5 tips to camp for extra cheap
But first, here are some helpful tips from experienced campers to save you even more money on your camping adventure.
- Camp close to home: You’ll save on gas, food, supplies and also be able to plan more fully for the unexpected (after all, you’re a local).
- Camp in the off-season: Try to avoid weekends, holidays and the deep summer (June-July) when all the kiddos are out of school…especially if you’re visiting a landmark site.
- Make your first trip a short one: If you’re just getting your feet wet, don't plan a two-week trip. Make it a two or three-day getaway, learn, enjoy, and go back prepared to save for a longer trip next time.
- Be cautious about "with pet" camping: The last thing you want to do is arrive at your campsite, pet in tow, only to discover pets aren’t allowed. Also, unless your friend is super-friendly and well behaved, leave him or her at home.
- Borrow instead of buy: If you have friends who camp, see if you can rent or borrow their gear instead of buying your own—especially if you aren't totally sure you love camping yet.
These six resources give you access to a wealth of free and ultra-inexpensive campsites that are also some of the most beautiful spots in the world!
1. Camp out in the bona fide wilderness
While all camping is "wild" at some level, this list represents the areas of North America that are considered truly wild. Many dedicated federal wilderness areas offer free camping—albeit you may need a permit to enter (which are typically sold by the day, week, season, or year).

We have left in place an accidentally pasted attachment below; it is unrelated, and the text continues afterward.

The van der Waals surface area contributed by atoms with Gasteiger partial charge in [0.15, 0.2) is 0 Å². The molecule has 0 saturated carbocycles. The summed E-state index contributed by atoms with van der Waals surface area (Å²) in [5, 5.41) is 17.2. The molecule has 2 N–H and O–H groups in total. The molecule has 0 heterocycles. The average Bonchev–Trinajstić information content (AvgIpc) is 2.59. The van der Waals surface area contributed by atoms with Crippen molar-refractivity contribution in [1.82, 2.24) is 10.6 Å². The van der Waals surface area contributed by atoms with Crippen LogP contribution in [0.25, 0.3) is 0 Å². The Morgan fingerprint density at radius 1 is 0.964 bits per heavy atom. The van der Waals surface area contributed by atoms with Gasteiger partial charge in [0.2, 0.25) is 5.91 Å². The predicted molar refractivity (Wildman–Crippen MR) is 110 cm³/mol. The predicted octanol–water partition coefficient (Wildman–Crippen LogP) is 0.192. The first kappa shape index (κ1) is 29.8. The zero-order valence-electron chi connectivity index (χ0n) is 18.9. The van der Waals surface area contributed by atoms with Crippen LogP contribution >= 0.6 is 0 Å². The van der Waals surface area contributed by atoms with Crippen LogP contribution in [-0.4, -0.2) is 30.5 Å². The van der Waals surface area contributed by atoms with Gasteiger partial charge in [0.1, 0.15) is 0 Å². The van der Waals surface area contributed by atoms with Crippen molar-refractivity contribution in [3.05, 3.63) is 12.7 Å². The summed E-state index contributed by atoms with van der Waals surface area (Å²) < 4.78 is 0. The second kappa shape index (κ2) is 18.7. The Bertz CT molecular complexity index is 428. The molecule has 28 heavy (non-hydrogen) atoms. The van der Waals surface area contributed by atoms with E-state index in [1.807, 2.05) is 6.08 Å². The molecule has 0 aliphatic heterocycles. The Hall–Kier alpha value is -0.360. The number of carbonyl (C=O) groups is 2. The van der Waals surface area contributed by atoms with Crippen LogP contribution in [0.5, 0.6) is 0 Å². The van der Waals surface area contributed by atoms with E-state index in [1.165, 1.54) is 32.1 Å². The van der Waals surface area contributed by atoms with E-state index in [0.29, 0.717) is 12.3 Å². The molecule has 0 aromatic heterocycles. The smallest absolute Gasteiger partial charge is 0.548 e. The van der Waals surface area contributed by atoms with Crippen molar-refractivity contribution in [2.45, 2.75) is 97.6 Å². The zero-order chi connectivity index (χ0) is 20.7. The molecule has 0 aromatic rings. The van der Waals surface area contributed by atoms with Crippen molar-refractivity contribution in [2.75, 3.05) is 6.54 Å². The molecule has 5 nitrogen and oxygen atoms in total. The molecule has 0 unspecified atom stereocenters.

- Costs vary by site. Some are free and some require a permit (typical cost is $10/day).
2. Camp out under the umbrella of the BLM
The U.S. Bureau of Land Management (BLM) oversees some of the most beautiful—and inexpensive—camping areas in the country. You can choose to camp in the many developed campsites the BLM maintains for guests, or you can literally carve out your own unique campsite.
3. Camp courtesy of the U.S. Forest Service
The U.S. Forest Service maintains some of the most beautiful forested camping sites in the world.
- Some sites and activities are free. Others require a permit or pass. All sites have occasional free days where normal fees (if any) are waived.
- Once you choose your region, you can use this link to learn the costs for forest campsites in that region, if any.
4. Find free (non-RV) campsites nationwide
Here are some great, free resources that can help you to locate free campsites—even if the land is privately owned and/or operated.
5. Find free (RV) campsites nationwide
If your preferred method of camping includes an RV, these handy resources can help you locate an inexpensive or free campsite.
6. Camp with Go Camping America
Finally, if you’re willing to do a little digging, this comprehensive resource lists more than 3,000 campsites in all price ranges. You can search by park name, city, state, or landmark name.